We have installed and run our Gasifier a few times. For our tests, we put the GEK flare inside the Combustion Chamber of a Biomass Direct Combustion Furnace. This combustion furnace has a air-to-air heat exchanger to distribute heat to the greenhouse and a 6inch chimney for exhaust gases.


Here is an update of the instrumentation for the GEK. We have a total of 10 thermocouples, 4 pressure sensors, one outlet with valve for syngas sampling:

- Additional Thermocouples to analyze reactor's operating Temperatures (Top thermocouple seems very important: If Hourglass is clogged or if reactor is depleted, top temperature and pressure can rise considerably, can deform the top lid (it happened once) and be dangerous. Top thermocouple becomes one of  signs to know when to shut down the reactor.)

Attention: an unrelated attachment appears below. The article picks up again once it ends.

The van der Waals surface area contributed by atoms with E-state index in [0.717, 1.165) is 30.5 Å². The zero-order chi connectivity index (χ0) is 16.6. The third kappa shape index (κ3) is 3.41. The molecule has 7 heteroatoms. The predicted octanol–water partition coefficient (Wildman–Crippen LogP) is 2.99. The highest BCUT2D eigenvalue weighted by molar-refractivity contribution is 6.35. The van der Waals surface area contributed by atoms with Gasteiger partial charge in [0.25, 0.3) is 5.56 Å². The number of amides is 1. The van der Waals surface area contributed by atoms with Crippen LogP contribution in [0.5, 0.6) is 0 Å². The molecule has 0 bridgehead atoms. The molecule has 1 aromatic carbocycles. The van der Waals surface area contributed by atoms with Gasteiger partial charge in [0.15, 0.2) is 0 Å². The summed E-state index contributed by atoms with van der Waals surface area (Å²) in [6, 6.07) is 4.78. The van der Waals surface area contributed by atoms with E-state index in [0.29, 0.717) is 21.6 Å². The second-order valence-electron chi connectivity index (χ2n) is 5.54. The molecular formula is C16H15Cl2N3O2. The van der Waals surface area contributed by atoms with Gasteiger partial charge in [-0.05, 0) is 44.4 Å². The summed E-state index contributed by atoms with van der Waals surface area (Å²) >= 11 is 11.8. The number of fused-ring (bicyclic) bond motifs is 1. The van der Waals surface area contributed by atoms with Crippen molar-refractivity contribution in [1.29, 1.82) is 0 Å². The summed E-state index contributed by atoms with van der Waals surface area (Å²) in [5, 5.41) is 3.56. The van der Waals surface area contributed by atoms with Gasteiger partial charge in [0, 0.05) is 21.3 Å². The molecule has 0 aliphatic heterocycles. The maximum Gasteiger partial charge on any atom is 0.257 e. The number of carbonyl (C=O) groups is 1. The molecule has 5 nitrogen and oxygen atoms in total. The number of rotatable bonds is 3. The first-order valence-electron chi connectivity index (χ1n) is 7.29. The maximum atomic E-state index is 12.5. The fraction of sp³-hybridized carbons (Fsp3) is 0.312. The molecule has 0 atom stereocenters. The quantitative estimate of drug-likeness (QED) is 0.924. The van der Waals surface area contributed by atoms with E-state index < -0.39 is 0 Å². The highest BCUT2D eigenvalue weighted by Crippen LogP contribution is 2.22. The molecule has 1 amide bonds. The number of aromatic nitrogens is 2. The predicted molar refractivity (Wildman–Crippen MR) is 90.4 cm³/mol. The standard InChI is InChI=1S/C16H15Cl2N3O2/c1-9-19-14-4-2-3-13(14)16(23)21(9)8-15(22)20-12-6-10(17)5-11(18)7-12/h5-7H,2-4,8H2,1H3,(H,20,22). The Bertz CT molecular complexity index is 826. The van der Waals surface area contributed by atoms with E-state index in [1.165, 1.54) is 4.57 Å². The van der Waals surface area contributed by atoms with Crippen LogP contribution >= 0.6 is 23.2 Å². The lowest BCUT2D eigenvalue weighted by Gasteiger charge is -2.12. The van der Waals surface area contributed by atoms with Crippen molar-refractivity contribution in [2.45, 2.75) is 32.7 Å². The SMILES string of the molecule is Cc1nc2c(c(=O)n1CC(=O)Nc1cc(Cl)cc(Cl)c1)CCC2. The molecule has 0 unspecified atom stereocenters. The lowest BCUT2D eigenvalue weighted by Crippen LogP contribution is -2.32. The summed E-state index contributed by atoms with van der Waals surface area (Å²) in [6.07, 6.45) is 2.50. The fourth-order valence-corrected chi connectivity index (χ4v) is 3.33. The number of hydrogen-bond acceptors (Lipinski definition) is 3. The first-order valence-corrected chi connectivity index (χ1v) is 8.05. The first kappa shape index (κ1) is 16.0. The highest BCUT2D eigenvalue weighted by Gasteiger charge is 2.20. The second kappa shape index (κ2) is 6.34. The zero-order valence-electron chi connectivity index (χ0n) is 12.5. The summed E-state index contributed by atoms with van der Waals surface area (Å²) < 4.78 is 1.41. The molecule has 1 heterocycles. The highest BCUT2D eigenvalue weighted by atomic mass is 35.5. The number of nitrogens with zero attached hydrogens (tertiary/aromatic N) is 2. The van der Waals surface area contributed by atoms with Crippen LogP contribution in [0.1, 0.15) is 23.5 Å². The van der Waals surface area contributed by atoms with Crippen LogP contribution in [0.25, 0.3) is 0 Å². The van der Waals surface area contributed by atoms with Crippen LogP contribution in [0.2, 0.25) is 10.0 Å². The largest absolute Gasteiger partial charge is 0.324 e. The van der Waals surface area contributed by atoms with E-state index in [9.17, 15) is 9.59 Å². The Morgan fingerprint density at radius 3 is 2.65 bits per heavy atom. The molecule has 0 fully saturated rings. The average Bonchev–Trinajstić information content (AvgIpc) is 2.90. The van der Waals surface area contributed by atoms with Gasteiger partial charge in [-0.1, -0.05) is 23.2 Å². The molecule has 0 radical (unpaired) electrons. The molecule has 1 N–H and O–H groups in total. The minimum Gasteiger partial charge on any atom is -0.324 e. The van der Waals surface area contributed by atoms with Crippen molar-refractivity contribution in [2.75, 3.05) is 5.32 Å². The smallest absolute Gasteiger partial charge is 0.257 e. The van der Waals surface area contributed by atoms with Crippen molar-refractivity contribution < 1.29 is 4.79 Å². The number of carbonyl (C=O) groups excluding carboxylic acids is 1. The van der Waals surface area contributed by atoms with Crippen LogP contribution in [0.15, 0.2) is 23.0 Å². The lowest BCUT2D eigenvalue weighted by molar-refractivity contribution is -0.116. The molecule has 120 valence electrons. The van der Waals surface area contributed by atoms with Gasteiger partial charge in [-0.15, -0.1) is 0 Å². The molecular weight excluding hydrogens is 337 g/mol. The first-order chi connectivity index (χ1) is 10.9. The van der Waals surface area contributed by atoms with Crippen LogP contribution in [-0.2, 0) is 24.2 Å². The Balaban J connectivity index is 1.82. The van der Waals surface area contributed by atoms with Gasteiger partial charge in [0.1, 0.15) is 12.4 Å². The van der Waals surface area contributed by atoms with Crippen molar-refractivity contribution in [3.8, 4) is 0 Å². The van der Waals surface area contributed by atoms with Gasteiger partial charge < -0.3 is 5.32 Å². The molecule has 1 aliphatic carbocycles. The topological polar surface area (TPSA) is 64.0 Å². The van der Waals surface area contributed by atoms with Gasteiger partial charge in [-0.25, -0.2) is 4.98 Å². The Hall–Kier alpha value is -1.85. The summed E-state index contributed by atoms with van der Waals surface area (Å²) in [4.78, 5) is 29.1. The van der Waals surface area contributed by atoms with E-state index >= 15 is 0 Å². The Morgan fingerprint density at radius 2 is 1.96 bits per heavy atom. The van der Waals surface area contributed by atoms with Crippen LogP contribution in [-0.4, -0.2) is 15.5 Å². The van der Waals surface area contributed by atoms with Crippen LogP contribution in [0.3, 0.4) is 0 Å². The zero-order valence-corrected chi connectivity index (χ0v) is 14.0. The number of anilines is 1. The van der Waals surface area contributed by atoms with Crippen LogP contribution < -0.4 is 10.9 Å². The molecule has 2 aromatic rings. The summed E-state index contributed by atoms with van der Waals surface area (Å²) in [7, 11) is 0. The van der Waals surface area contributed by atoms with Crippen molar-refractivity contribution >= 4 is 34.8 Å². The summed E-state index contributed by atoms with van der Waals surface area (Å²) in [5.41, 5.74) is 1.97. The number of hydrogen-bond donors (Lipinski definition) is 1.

- GCU                                                                                                 - Syngas sampling port on top of Charcoal Filter

- Real time recording of data                                                            - Chimney port for on site flue gas measurements with portable analyzer.

- Set up                                                                       - Flame during early tests before modification of Burner. (CO emissions : around 20,000ppm)


- This is our Syngas sampling apparatus. Syngas was originally passed through two glass tar condensate trap in an ice bath. Syngas is captured in teflon bags to be analyzed in a GC. For exhaust gas sampling in the chimney, gas is passed through a particulate filter and a moisture trap and then captured in teflon bags for GC/MS analysis.


Burner Modifications: